DENVER – While he didn’t head to college to become a small animal veterinarian, that’s where David Wilson, who grew up on a dairy farm in Mitchell County, ended up.
Wilson, who owns East Lincoln Animal Hospital, has served the animals and people of Lincoln County for more than 40 years. While he only does a few surgeries a week these days, he was recently found helping out other veterinarians on his staff with neutering and spaying cats and dogs for Lincoln County Animal Services.
“Back in the 1950s in the mountains, there was no such thing as veterinarians,” he said as he worked on neutering a Boxer. “I had very little idea of what a veterinarian was when I was in high school. I was going to go to N.C. State and get a degree in agriculture, and that did happen.”
When he first got on campus, Wilson met another student who was instrumental in changing his ultimate career course.
“He was a city boy who wanted to be a dog doctor and met the country boy who didn’t know anything about it,” he said. “I decided it would be a good match, a farm boy in vet school, and I was able to make the grades. I went to veterinary school from 1972 to 1976.”
Even after 43 years, Wilson believes that veterinary medicine is the perfect career, particularly because of the people who come “hooked” to their animals. While working at a mixed animal practice in Mooresville, he decided to focus on small animals rather than large (farm) animals because he enjoyed the exam room and working with the animals and their people.
“I got a call from the veterinarian at Lincolnton Animal Hospital in 1977, and he suggested that I work for him and if it worked out we could become partners,” he said. “In that day and time there was no such thing as an after-hours veterinary clinic. You went home and your phone may ring with someone asking you to come back in and work on a hurt dog or something. We routinely saw after-hours cases throughout the week.”
Wilson worked at Lincolnton Animal Hospital until he opened East Lincoln Animal Hospital in 1978 in a 1,000-square-foot building in Denver. In 1985, Wilson became the sole owner of the hospital, and in 1986, the practice moved into a larger, 3,500-square-foot building.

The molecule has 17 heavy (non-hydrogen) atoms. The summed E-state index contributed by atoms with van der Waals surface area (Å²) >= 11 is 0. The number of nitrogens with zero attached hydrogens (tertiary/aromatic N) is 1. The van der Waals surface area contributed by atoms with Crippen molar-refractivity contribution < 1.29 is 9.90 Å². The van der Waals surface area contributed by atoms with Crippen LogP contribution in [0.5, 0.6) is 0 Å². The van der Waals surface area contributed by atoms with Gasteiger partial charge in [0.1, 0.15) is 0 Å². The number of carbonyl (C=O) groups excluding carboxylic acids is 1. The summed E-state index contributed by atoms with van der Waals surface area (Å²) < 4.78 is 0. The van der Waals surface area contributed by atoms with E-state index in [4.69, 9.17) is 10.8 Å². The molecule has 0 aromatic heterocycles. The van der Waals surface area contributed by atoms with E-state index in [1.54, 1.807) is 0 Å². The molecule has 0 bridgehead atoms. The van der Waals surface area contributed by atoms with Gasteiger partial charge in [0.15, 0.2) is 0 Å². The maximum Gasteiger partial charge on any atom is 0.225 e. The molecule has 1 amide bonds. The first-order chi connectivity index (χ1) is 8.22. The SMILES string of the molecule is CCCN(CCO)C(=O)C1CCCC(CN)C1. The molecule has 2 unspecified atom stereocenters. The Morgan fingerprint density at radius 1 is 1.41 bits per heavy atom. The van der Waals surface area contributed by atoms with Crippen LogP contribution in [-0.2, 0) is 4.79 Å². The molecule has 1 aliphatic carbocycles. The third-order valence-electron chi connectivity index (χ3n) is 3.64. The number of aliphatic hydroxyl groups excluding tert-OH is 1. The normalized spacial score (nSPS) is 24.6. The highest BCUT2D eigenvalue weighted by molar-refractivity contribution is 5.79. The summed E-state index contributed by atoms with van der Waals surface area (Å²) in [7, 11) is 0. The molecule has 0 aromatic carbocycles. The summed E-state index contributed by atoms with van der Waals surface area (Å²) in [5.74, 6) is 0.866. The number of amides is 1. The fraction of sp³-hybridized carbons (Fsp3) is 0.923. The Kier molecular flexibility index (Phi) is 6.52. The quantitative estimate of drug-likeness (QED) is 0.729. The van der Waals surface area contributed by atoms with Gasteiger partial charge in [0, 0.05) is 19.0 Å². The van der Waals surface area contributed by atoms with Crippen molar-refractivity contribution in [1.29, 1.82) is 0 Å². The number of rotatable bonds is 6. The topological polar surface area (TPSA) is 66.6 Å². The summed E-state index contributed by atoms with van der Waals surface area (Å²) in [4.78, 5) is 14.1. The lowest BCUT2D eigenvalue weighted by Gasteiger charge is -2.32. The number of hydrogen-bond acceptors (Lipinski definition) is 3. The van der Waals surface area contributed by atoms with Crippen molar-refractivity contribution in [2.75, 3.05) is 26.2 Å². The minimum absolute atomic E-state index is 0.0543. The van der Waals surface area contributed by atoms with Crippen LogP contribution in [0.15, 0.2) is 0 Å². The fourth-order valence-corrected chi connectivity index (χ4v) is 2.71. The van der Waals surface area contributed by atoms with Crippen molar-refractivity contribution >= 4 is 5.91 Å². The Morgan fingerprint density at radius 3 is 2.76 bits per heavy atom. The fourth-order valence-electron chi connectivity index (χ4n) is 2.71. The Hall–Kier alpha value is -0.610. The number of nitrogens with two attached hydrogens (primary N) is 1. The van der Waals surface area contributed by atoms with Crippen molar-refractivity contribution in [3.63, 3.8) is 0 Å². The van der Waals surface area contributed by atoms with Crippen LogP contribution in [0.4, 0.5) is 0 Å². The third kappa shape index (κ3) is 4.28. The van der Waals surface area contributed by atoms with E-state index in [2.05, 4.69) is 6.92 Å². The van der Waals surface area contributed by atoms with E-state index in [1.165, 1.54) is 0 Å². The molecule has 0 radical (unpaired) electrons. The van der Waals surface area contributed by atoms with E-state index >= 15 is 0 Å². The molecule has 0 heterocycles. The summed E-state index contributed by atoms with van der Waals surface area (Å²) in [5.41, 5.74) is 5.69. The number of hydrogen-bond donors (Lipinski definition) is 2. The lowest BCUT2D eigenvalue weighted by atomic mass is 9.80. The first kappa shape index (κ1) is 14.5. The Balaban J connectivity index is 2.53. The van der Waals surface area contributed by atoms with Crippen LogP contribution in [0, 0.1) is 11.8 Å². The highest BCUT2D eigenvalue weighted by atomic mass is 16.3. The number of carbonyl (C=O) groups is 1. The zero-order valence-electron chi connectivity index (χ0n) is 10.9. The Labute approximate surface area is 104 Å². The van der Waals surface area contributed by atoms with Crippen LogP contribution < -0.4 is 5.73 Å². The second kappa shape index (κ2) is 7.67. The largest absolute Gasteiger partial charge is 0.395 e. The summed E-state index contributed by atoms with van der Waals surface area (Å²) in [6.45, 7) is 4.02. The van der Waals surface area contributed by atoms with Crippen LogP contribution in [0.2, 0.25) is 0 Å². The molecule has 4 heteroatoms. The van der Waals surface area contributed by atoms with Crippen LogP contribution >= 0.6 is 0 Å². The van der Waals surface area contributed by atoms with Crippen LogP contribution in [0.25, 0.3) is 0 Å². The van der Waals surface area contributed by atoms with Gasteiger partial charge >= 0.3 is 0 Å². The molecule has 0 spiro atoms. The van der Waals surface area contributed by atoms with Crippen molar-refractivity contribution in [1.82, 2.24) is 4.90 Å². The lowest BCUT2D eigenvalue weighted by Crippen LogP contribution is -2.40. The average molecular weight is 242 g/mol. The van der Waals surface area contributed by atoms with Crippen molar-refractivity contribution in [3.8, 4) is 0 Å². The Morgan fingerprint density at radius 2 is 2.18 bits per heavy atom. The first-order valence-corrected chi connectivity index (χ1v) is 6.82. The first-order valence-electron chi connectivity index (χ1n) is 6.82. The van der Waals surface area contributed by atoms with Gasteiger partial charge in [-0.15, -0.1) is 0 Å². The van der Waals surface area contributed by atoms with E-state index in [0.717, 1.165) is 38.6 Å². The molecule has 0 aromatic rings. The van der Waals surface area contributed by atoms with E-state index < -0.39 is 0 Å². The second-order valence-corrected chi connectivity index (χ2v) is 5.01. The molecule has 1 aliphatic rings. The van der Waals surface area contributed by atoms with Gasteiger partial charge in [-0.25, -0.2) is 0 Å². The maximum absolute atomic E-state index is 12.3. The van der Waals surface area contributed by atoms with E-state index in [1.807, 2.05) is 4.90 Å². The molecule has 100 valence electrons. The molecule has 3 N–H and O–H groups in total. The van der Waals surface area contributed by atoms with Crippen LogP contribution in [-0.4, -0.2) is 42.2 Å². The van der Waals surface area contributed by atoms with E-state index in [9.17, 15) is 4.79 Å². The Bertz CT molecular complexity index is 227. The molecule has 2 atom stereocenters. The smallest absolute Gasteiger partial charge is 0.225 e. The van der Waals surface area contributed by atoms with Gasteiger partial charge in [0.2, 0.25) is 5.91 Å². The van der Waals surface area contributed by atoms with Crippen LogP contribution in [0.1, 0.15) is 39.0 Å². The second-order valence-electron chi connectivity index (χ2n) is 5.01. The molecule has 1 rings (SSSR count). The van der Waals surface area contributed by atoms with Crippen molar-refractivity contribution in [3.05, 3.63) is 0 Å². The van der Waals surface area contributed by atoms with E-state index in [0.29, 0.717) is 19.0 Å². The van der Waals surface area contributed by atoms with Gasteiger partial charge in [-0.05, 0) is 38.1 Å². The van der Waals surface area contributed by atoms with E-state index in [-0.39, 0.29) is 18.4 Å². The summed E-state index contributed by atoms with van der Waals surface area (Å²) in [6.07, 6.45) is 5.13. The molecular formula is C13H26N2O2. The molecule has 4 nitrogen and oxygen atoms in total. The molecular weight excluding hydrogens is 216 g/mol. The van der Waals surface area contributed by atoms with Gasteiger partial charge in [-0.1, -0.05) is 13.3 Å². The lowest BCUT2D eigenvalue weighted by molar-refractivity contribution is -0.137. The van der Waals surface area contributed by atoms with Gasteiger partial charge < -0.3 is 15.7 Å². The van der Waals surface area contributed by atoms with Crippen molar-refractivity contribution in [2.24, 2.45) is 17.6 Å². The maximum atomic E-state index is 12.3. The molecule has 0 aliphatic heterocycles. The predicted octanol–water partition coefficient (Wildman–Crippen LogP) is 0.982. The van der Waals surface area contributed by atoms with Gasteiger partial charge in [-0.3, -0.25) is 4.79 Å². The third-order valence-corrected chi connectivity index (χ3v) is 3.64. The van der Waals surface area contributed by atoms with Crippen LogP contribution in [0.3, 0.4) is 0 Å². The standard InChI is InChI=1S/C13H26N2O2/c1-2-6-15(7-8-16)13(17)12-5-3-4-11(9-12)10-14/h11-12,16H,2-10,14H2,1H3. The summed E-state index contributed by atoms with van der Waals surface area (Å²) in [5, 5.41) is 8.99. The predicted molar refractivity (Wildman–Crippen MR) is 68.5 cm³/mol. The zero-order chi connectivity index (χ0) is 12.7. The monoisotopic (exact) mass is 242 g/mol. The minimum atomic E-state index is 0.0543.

Of course, veterinary medicine has changed dramatically throughout the past 40 years. When Wilson graduated from veterinary school in 1976, parvovirus in dogs was unknown.
“When it hit in 1979 and 1980, demand for service skyrocketed because people didn’t want their dogs to get parvo,” he said. “All of a sudden when we were just doing spaying and neutering and routine care in the late 1970s, it became ‘vaccinate my dog and don’t let it get parvo.’”
The concept of annual visits for vaccinations, heartworm testing and worming pretty much grew out of the parvo outbreak. His practice was formerly walk-ins rather than by appointments. The monthly heartworm medicine Heartgard came out in the 1980s as did the first effective flea preventative, Advantage.
“When pets had fleas on them, they stayed outside, but when they got Advantage or Frontline and the flea problem went down, pets moved inside more,” Wilson said. “They were there already, but a higher percentage came inside and became more closely attached to their owners, and the attitude toward care changed. All of sudden there was more attention to long-term care.”
In 2004, the 10,500-square-foot, state-of-the-art veterinary hospital was opened at 7555 N.C. 73 East. Today, there’s an array of tests and procedures that can be done for pets, including oral surgery.
“Most pets have trouble with their mouths, and taking care of teeth has been a growing thing,” Wilson said. “At one time, if teeth were rotten, they were just pulled and you gave them an antibiotic. Pain relief for animals was not really researched and approved until the mid-1990s. That’s crazy, we used to tell people that pets didn’t hurt like people. They hurt just like people hurt. It’s amazing what we didn’t know.”
While he primarily manages the practice, employing eight full-time and two part-time veterinarians, Wilson still does several surgeries a week, primarily doing cruciate ligament repairs and other orthopedic surgery in dogs and cats.
“Lincoln County is the ideal place to raise a family and watch the practice expand like it has,” he said. “People think that that you ‘make’ money as a veterinarian, but the best thing I’ve made in Denver in 40 years are the friends that I’ll have forever. I have great gratitude for the support I’ve received over the years.”